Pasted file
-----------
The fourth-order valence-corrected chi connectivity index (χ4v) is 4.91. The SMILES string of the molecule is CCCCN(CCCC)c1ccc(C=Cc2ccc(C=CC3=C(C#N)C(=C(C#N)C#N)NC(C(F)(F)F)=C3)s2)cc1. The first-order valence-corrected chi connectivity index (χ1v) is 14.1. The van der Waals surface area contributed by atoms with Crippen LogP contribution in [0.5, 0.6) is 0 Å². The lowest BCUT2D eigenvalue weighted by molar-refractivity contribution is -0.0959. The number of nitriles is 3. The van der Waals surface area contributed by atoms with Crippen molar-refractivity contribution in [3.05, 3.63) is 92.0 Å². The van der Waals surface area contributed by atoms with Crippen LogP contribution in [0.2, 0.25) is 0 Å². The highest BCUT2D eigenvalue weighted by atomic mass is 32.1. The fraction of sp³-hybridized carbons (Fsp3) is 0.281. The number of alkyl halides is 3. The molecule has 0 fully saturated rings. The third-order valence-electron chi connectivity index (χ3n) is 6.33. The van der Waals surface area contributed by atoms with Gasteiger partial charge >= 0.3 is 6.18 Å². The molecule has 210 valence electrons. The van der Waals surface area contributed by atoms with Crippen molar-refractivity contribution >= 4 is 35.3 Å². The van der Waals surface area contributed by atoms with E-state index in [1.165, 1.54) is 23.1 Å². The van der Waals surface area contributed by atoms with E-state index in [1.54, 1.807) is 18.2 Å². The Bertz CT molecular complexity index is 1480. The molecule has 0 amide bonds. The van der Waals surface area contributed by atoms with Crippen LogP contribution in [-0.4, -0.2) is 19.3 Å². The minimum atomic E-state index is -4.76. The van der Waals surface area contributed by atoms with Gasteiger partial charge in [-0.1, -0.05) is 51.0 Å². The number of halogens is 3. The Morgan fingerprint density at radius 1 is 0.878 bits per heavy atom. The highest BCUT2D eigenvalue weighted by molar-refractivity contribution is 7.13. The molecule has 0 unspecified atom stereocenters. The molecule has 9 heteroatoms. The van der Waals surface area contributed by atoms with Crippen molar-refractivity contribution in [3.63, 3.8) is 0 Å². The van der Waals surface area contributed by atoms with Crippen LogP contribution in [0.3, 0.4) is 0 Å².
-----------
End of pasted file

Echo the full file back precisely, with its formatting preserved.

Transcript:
The fourth-order valence-corrected chi connectivity index (χ4v) is 4.91. The SMILES string of the molecule is CCCCN(CCCC)c1ccc(C=Cc2ccc(C=CC3=C(C#N)C(=C(C#N)C#N)NC(C(F)(F)F)=C3)s2)cc1. The first-order valence-corrected chi connectivity index (χ1v) is 14.1. The van der Waals surface area contributed by atoms with Crippen LogP contribution in [0.5, 0.6) is 0 Å². The lowest BCUT2D eigenvalue weighted by molar-refractivity contribution is -0.0959. The number of nitriles is 3. The van der Waals surface area contributed by atoms with Crippen molar-refractivity contribution in [3.05, 3.63) is 92.0 Å². The van der Waals surface area contributed by atoms with Crippen LogP contribution in [0.2, 0.25) is 0 Å². The highest BCUT2D eigenvalue weighted by atomic mass is 32.1. The fraction of sp³-hybridized carbons (Fsp3) is 0.281. The number of alkyl halides is 3. The molecule has 0 fully saturated rings. The third-order valence-electron chi connectivity index (χ3n) is 6.33. The van der Waals surface area contributed by atoms with Gasteiger partial charge >= 0.3 is 6.18 Å². The molecule has 210 valence electrons. The van der Waals surface area contributed by atoms with Crippen molar-refractivity contribution >= 4 is 35.3 Å². The van der Waals surface area contributed by atoms with E-state index in [1.165, 1.54) is 23.1 Å². The van der Waals surface area contributed by atoms with E-state index in [1.54, 1.807) is 18.2 Å². The Bertz CT molecular complexity index is 1480. The molecule has 0 amide bonds. The van der Waals surface area contributed by atoms with Crippen LogP contribution in [-0.4, -0.2) is 19.3 Å². The minimum atomic E-state index is -4.76. The van der Waals surface area contributed by atoms with Gasteiger partial charge in [-0.1, -0.05) is 51.0 Å². The number of halogens is 3. The Morgan fingerprint density at radius 1 is 0.878 bits per heavy atom. The highest BCUT2D eigenvalue weighted by molar-refractivity contribution is 7.13. The molecule has 0 unspecified atom stereocenters. The molecule has 9 heteroatoms. The van der Waals surface area contributed by atoms with Crippen molar-refractivity contribution in [3.63, 3.8) is 0 Å². The van der Waals surface area contributed by atoms with Crippen LogP contribution in [0.3, 0.4) is 0 Å².